So, I put the book away from a very long time, and just recently pulled it out to finish mainly because I was working on my book challenge and needed to finish something to count. When shyness and Jerome Kagan was mentioned I giggled with joy. That the evolutionary process has born out the traits of cooperation and compassion because they are what is most advantageous for our survival. And of course, I loved the interesting discussions of research methods. An informative, engaging read, full of Dacher Keltner’s enthusiasm for his subject and fascinating insights on the human psyche.
Born to Be Good
Return to Book Page. Given the wonderful introductory chapter, this was a definite let down. The author, a professor at UC Berkeley, explains norn he and his students and other researchers are demonstrating that positive emotions and behavior such as smiling, touching, and caring for others, are biologically based and have their origins in our evolution as a species who must care for our young over a very extended number of years.
My library Help Advanced Book Search. Jul 25, Michael rated it liked it.
Building on the work of a prior generation of researchers, he learned how to use the Facial Action Coding System FACSwhich is essentially the full catalog of all the muscle movements possible in the human face. Eat your heart out Hobbes. A refreshing change from the dismal topics usually focussed on in kelrner study of psychopathology, Kektner takes us through the cutting edge science on the more redeeming human instincts which underlie gratitude, laughter, embarassment, love compassion and awe.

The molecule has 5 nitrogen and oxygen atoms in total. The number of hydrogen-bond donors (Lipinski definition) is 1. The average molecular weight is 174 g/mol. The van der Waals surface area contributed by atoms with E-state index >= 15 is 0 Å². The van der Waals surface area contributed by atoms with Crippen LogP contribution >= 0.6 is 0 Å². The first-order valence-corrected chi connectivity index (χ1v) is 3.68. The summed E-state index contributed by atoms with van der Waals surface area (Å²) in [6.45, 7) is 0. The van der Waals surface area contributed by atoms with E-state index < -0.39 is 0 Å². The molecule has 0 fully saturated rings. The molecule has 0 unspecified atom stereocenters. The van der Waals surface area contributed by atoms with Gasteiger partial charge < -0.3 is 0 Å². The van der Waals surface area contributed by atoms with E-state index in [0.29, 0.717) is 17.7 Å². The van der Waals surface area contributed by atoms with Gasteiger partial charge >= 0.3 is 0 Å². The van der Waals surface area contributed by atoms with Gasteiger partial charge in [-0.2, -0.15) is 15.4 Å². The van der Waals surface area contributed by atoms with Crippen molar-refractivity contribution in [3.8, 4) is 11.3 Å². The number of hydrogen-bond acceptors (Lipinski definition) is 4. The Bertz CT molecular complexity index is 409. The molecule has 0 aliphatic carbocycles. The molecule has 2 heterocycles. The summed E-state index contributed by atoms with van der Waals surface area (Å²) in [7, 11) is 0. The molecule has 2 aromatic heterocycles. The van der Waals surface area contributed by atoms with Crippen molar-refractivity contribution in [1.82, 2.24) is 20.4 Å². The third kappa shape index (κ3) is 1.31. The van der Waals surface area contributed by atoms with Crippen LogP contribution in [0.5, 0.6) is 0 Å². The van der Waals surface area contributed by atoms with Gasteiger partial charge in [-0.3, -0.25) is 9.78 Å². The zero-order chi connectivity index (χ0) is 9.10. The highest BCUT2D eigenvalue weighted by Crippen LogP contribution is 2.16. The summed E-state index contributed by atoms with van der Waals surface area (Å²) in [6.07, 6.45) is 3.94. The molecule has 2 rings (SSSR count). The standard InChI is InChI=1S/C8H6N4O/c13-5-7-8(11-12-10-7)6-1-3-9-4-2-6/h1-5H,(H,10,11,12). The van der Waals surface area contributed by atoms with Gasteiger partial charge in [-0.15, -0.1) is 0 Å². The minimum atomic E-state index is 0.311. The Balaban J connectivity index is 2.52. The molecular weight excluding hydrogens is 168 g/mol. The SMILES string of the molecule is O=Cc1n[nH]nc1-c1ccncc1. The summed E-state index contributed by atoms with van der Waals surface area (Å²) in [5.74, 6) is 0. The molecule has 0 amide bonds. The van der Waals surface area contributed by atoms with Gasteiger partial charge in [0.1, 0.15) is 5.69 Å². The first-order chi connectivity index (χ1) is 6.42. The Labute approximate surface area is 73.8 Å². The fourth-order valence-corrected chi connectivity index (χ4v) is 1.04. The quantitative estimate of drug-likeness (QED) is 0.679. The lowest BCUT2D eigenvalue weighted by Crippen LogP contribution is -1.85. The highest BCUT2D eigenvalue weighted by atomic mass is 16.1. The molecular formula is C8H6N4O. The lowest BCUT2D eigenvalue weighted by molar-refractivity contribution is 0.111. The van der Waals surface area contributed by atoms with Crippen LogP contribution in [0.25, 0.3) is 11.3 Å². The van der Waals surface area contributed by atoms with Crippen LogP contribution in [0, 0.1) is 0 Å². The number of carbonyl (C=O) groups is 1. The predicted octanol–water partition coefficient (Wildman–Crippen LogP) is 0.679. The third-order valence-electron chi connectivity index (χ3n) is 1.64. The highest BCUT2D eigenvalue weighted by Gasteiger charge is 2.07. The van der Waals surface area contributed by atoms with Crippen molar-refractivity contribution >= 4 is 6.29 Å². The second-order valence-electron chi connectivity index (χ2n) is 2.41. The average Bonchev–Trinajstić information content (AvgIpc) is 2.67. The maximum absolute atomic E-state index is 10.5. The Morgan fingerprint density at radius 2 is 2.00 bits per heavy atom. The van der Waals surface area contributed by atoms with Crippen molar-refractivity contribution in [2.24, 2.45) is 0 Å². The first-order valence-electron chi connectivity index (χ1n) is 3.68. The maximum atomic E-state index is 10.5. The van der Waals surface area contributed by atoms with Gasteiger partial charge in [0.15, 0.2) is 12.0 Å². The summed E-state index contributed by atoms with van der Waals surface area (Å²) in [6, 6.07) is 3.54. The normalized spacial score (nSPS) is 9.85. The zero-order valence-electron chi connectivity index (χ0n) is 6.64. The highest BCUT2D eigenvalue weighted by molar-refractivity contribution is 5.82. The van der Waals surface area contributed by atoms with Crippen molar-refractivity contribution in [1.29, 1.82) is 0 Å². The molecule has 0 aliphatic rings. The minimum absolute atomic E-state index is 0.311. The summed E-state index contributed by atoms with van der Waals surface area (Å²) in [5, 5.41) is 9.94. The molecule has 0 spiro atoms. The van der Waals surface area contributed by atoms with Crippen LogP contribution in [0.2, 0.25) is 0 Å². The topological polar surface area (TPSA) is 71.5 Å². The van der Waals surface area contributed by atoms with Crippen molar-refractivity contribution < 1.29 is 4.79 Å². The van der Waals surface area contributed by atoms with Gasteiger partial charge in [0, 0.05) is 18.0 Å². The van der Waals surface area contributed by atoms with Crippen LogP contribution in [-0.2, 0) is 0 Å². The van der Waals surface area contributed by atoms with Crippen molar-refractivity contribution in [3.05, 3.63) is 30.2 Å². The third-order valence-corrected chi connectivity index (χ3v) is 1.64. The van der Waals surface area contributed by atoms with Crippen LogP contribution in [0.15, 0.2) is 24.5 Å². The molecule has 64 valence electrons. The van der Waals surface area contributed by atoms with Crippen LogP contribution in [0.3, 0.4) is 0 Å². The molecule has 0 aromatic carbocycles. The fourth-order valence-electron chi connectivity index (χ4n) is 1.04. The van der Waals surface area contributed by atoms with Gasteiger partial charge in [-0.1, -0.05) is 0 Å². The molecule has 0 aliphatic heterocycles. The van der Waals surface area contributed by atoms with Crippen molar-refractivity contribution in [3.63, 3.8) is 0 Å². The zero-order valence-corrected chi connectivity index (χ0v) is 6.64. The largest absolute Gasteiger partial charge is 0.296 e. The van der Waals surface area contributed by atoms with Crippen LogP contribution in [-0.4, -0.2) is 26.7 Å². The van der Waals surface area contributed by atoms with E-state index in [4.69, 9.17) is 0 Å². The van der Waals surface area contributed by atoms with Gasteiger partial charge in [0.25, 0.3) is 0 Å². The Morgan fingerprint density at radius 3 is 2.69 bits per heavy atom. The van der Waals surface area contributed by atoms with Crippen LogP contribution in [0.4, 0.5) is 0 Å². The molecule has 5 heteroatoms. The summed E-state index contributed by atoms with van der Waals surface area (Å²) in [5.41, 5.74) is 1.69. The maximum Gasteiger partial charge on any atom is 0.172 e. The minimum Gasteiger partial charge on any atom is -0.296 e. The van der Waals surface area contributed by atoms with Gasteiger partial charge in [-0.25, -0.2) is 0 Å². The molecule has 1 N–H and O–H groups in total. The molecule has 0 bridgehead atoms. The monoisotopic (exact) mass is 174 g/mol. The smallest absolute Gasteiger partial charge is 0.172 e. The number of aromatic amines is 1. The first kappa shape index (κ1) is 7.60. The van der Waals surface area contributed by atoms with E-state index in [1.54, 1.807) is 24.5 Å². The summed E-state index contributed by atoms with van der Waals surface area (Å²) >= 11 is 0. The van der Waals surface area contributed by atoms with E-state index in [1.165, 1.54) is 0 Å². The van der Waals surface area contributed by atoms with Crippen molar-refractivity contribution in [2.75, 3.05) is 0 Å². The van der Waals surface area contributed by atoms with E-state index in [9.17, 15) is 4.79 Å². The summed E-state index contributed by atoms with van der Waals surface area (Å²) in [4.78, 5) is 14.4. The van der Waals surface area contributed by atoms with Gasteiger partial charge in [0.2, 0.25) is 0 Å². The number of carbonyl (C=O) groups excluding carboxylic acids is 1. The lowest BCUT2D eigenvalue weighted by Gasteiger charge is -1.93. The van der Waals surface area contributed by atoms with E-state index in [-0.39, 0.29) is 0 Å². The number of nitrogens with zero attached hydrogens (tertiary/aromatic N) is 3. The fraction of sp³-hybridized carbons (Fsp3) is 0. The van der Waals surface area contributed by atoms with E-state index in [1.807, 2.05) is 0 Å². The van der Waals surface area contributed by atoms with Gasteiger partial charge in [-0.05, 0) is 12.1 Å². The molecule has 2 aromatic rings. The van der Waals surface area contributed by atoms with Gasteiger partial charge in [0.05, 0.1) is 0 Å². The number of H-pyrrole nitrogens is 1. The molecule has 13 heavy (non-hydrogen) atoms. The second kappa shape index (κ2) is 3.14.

Feb 09, Linda Tuplin rated it it was ok. This book makes the compelling point that kelrner nature is not exclusively selfish, as epitomized in Dawkins’ title “The Selfish Gene”, but instead exhibits, kelter many respects, cooperation and compassion. His concept of the ‘ja ratio’, in essence that the good we do fosters changes not only in our life but biologically is tremendously thought provoking and encouraging.
His research is fascinating. The funny thing is that I rather enjoyed the chapters on touch, love, and compassion, before the book became boring once again and thankfully was over. Unfortunately, his lectures are better than his writing.
Born to Be Good: The Science of a Meaningful Life
Robert Wright’s book “Nonzero” comes to mind in particular — Wright argues that the extension of humankind’s cooperative circle is based in mathematical game theory, and is the basis of modern civilization.
I almost didn’t get past the first chapter, because it was sort of bizarre. The result is a measurable happiness quotient. But its connection to the principal aim of the book is questionable. Religious history tells us that we are born of original sin and we need the help of a supreme being to help us be good and find salvation. I am naturally suspicious of scientists bringing good news, but Keltner’s book is well-written, thoroughly documented, and makes an effort not to reach too far beyond what he has the facts to prove.
There are much better accounts of our evolutionary nature than this, including Michael Shermer’s Science of Good and Evil and anything by Steven Pinker. The valuable information is that a person has control of their state which is based on belief. Keltner takes an in-depth look at positive emotions and acts that further those. The book starts out proposing a formula for happiness which is basically good stuff divided by bad stuff.
By this point I had learned that the author is a Psychology professor who specializes in facial feature analyzes.